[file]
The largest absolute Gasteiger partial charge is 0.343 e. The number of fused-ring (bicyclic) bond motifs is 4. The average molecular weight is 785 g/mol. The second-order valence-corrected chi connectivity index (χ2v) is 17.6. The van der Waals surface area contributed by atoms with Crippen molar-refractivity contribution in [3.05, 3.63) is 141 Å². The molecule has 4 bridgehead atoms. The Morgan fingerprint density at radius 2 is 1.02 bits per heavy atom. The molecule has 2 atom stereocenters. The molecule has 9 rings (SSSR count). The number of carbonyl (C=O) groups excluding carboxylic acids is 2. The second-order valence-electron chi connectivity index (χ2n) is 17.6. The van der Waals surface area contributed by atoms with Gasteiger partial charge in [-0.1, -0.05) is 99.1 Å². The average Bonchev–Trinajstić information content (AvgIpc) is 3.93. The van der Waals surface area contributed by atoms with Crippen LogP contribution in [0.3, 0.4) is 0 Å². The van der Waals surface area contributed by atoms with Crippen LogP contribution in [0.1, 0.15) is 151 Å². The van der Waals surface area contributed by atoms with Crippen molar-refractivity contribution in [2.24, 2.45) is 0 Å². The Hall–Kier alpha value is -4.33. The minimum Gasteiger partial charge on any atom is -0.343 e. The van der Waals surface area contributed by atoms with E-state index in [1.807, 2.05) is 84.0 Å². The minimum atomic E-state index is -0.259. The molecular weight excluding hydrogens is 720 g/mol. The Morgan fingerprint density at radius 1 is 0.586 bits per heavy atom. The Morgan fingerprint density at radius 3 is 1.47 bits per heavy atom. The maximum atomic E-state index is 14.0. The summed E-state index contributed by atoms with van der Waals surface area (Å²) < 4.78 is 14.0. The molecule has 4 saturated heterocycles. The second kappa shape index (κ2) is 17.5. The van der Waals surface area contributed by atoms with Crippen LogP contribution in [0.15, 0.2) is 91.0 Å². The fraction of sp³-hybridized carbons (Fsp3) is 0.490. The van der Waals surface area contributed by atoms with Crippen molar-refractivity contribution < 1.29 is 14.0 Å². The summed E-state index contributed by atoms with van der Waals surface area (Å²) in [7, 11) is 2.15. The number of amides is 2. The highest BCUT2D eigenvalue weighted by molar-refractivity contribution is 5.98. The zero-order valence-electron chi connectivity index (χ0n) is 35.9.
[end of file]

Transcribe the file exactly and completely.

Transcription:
The largest absolute Gasteiger partial charge is 0.343 e. The number of fused-ring (bicyclic) bond motifs is 4. The average molecular weight is 785 g/mol. The second-order valence-corrected chi connectivity index (χ2v) is 17.6. The van der Waals surface area contributed by atoms with Crippen molar-refractivity contribution in [3.05, 3.63) is 141 Å². The molecule has 4 bridgehead atoms. The Morgan fingerprint density at radius 2 is 1.02 bits per heavy atom. The molecule has 2 atom stereocenters. The molecule has 9 rings (SSSR count). The number of carbonyl (C=O) groups excluding carboxylic acids is 2. The second-order valence-electron chi connectivity index (χ2n) is 17.6. The van der Waals surface area contributed by atoms with Gasteiger partial charge in [-0.1, -0.05) is 99.1 Å². The average Bonchev–Trinajstić information content (AvgIpc) is 3.93. The van der Waals surface area contributed by atoms with Crippen LogP contribution in [0.3, 0.4) is 0 Å². The van der Waals surface area contributed by atoms with Crippen LogP contribution in [0.1, 0.15) is 151 Å². The van der Waals surface area contributed by atoms with Crippen molar-refractivity contribution in [2.24, 2.45) is 0 Å². The Hall–Kier alpha value is -4.33. The minimum Gasteiger partial charge on any atom is -0.343 e. The van der Waals surface area contributed by atoms with E-state index in [1.807, 2.05) is 84.0 Å². The minimum atomic E-state index is -0.259. The molecular weight excluding hydrogens is 720 g/mol. The Morgan fingerprint density at radius 1 is 0.586 bits per heavy atom. The Morgan fingerprint density at radius 3 is 1.47 bits per heavy atom. The maximum atomic E-state index is 14.0. The summed E-state index contributed by atoms with van der Waals surface area (Å²) < 4.78 is 14.0. The molecule has 4 saturated heterocycles. The second kappa shape index (κ2) is 17.5. The van der Waals surface area contributed by atoms with Crippen LogP contribution in [0.15, 0.2) is 91.0 Å². The fraction of sp³-hybridized carbons (Fsp3) is 0.490. The van der Waals surface area contributed by atoms with Crippen molar-refractivity contribution < 1.29 is 14.0 Å². The summed E-state index contributed by atoms with van der Waals surface area (Å²) in [7, 11) is 2.15. The number of amides is 2. The highest BCUT2D eigenvalue weighted by molar-refractivity contribution is 5.98. The zero-order valence-electron chi connectivity index (χ0n) is 35.9.